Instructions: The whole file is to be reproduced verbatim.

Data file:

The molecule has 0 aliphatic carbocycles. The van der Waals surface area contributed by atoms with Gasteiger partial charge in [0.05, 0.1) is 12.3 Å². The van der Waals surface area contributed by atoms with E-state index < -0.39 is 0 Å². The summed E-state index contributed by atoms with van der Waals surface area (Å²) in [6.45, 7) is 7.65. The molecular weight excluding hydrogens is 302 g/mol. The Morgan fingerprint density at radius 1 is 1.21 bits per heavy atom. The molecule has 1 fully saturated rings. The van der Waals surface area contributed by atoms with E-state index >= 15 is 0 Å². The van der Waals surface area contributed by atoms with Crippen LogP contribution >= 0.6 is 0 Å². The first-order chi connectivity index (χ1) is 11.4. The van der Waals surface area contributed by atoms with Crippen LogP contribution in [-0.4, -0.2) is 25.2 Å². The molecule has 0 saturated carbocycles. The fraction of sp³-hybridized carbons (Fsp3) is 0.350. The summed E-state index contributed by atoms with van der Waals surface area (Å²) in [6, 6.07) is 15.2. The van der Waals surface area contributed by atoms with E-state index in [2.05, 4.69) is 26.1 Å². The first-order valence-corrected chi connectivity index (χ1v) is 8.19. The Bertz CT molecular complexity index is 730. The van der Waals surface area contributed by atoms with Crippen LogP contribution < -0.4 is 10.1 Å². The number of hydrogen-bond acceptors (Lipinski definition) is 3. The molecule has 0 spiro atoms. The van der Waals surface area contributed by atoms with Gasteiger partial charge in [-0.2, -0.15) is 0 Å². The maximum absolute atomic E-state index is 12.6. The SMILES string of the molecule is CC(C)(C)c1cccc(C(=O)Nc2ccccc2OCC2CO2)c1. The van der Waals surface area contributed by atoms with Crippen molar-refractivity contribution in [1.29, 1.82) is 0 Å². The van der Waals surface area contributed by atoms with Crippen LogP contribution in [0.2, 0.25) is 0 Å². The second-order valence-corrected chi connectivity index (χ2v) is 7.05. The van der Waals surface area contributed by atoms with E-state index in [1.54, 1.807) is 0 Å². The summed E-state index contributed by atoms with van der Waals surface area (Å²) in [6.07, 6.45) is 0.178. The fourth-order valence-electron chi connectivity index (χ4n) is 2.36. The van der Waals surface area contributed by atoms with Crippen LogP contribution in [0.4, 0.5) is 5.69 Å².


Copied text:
The molecule has 0 aliphatic carbocycles. The van der Waals surface area contributed by atoms with Gasteiger partial charge in [0.05, 0.1) is 12.3 Å². The van der Waals surface area contributed by atoms with E-state index < -0.39 is 0 Å². The summed E-state index contributed by atoms with van der Waals surface area (Å²) in [6.45, 7) is 7.65. The molecular weight excluding hydrogens is 302 g/mol. The Morgan fingerprint density at radius 1 is 1.21 bits per heavy atom. The molecule has 1 fully saturated rings. The van der Waals surface area contributed by atoms with E-state index >= 15 is 0 Å². The van der Waals surface area contributed by atoms with Crippen LogP contribution >= 0.6 is 0 Å². The first-order chi connectivity index (χ1) is 11.4. The van der Waals surface area contributed by atoms with Crippen LogP contribution in [-0.4, -0.2) is 25.2 Å². The molecule has 0 saturated carbocycles. The fraction of sp³-hybridized carbons (Fsp3) is 0.350. The summed E-state index contributed by atoms with van der Waals surface area (Å²) in [6, 6.07) is 15.2. The van der Waals surface area contributed by atoms with E-state index in [2.05, 4.69) is 26.1 Å². The first-order valence-corrected chi connectivity index (χ1v) is 8.19. The Bertz CT molecular complexity index is 730. The van der Waals surface area contributed by atoms with Crippen LogP contribution < -0.4 is 10.1 Å². The number of hydrogen-bond acceptors (Lipinski definition) is 3. The molecule has 0 spiro atoms. The van der Waals surface area contributed by atoms with Gasteiger partial charge in [-0.2, -0.15) is 0 Å². The maximum absolute atomic E-state index is 12.6. The SMILES string of the molecule is CC(C)(C)c1cccc(C(=O)Nc2ccccc2OCC2CO2)c1. The van der Waals surface area contributed by atoms with Crippen molar-refractivity contribution in [1.29, 1.82) is 0 Å². The van der Waals surface area contributed by atoms with Crippen LogP contribution in [0.2, 0.25) is 0 Å². The second-order valence-corrected chi connectivity index (χ2v) is 7.05. The van der Waals surface area contributed by atoms with E-state index in [1.54, 1.807) is 0 Å². The summed E-state index contributed by atoms with van der Waals surface area (Å²) in [6.07, 6.45) is 0.178. The fourth-order valence-electron chi connectivity index (χ4n) is 2.36. The van der Waals surface area contributed by atoms with Crippen LogP contribution in [0.4, 0.5) is 5.69 Å².